Estrogen is considered to play a significant role in women’s mental health. A conceptual model of how estrogen affects mood was suggested by Douma et al 2005 based on their extensive literature review relating activity of endogenous, bio-identical and synthetic estrogen with mood and well-being. They concluded that the sudden estrogen withdrawal, fluctuating estrogen, and periods of sustained estrogen low levels correlated with significant mood lowering. Clinical recovery from depression postpartum, perimenopause, and postmenopause was shown to be effective after levels of estrogen were stabilized and/or restored.<ref>Douma SL, Husband C., O’Donnell, M.E., Barwin B.N., Woodend AK. Estrogen-related Mood Disorders Reproductive Life Cycle Factors.Advances in Nursing Science(2005), 28: No. 4:147-160.</ref> <ref>Lasiuk GC,.The Effects of Estradiol on Central Serotonergic Systems and Its Relationship to Mood in Women. Biological Research for Nursing. (2007), 9: No. 2:364-375. DOI: 10.1177/1099500407605600</ref>
 Blood vessels
Estrogen affects certain blood vessels. Improvement in arterial blood flow has been demonstrated in coronary arteries.<ref>Collins P, Rosano GM, Sarrel PM, Ulrich L, Adamopoulos S, Beale CM, McNeill JG, Poole-Wilson PA. 17 beta-Estradiol attenuates acetylcholine-induced coronary arterial constriction in women but not men with coronary heart disease. Circulation. 1995 Jul 1;92(1):24-30 PMID 7788912 </ref>
Estrogen is suspected to activate certain oncogenes, as it supports certain cancers, notably breast cancer and cancer of the uterine lining. In addition there are several benign gynecologic conditions that are dependent on estrogen such as endometriosis, leiomyomata uteri, and uterine bleeding.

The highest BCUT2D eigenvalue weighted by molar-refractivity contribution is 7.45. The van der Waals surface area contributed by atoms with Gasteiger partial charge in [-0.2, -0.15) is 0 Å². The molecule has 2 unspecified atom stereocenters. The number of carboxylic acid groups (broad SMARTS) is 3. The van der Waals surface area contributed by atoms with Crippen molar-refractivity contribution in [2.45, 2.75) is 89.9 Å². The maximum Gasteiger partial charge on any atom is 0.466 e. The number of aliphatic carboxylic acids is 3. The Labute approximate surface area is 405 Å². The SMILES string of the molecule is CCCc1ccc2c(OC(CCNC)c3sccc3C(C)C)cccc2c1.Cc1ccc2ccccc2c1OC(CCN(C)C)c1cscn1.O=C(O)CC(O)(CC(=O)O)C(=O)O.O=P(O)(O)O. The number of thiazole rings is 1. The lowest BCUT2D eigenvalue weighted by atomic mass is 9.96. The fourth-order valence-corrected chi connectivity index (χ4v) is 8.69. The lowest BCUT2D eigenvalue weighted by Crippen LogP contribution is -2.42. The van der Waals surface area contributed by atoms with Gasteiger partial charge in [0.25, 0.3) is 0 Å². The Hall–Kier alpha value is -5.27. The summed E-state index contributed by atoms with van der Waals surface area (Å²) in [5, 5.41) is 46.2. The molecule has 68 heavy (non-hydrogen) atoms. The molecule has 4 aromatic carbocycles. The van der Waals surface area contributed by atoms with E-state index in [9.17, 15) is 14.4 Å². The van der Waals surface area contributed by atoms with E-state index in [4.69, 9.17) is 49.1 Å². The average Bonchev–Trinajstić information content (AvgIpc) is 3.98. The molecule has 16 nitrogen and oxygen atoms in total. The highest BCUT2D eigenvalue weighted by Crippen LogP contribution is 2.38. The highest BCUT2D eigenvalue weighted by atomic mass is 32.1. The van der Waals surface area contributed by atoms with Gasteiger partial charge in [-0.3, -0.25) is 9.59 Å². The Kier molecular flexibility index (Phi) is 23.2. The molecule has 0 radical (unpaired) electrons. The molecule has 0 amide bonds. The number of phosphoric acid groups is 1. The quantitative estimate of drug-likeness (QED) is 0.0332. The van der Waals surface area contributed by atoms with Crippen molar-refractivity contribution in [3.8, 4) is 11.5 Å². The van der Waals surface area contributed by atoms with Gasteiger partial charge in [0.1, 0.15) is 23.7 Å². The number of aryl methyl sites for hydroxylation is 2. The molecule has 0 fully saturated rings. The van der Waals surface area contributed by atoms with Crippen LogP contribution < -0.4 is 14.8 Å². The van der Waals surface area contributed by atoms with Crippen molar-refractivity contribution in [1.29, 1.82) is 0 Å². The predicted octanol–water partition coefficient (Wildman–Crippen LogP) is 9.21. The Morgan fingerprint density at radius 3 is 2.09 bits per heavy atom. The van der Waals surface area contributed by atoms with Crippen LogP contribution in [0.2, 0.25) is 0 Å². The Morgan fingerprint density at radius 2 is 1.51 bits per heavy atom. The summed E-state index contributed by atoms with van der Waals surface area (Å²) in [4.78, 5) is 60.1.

The effect of estradiol, together with estrone and estriol, in pregnancy is less clear. They may promote uterine blood flow, myometrial growth, sitmulate breast growth and at term, promote cervical softening and expression of myometrial oxytocin receptors.
 Role in sex differentiation of the brain
One of the fascinating twists to mammalian sex differentiation is that estradiol is one of the two active metabolites of testosterone in males (the other being dihydrotestosterone), and since fetuses of both sexes are exposed to similarly high levels of maternal estradiol, this source cannot have a significant impact on prenatal sex differentiation. Estradiol cannot be transferred readily from the circulation into the brain, while testosterone can, thus sex differentiation can be caused by the testosterone in the brain of most male mammals, including humans, aromatizing in significant amounts into estradiol. There is also now evidence that the programming of adult male sexual behavior in animals is largely dependent on estradiol produced in the central nervous system during prenatal life and early infancy from testosterone. <ref>Harding, Prof. Cheryl F. (June 2004). "Hormonal Modulation of Singing: Hormonal Modulation of the Songbird Brain and Singing Behavior". Ann. N.Y. Acad. Sci. 1016: 524–539. The New York Academy of Sciences. doi:10.1196/annals.1298.030. Retrieved on 2007-03-07.</cite> </ref> However, it is not yet known whether this process plays a minimal or significant part in human sexual behaviors although evidence from other mammals tends to indicate that it does. <ref><cite style="font-style:normal">Simerly, Richard B. (2002-03-27). "Wired for reproduction: organization and development of sexually dimorphic circuits in the mammalian forebrain" (pdf). Annual Rev. Neurosci. 25: 507–536. doi:10.1146/annurev.neuro.25.112701.142745. PMID 12052919. Retrieved on 2007-03-07.</cite> </ref>
Recently, it was discovered that volumes of sexually dimorphic brain structures in phenotypical males changed to approximate those of typical female brain structures when exposed to estradiol over a period of months. <ref name="eje-utrecht"><cite style="font-style:normal">Hulshoff, Cohen-Kettenis et al. (July 2006). "Changing your sex changes your brain: influences of testosterone and estrogen on adult human brain structure". European Journal of Endocrinology 155 (155): 107–114. doi:10.1530/eje.1.02248. Template:ISSN.</cite> </ref> This would suggest that estradiol has a significant part to play in sex differentiation of the brain, both pre-natal and throughout life.
 Estradiol medication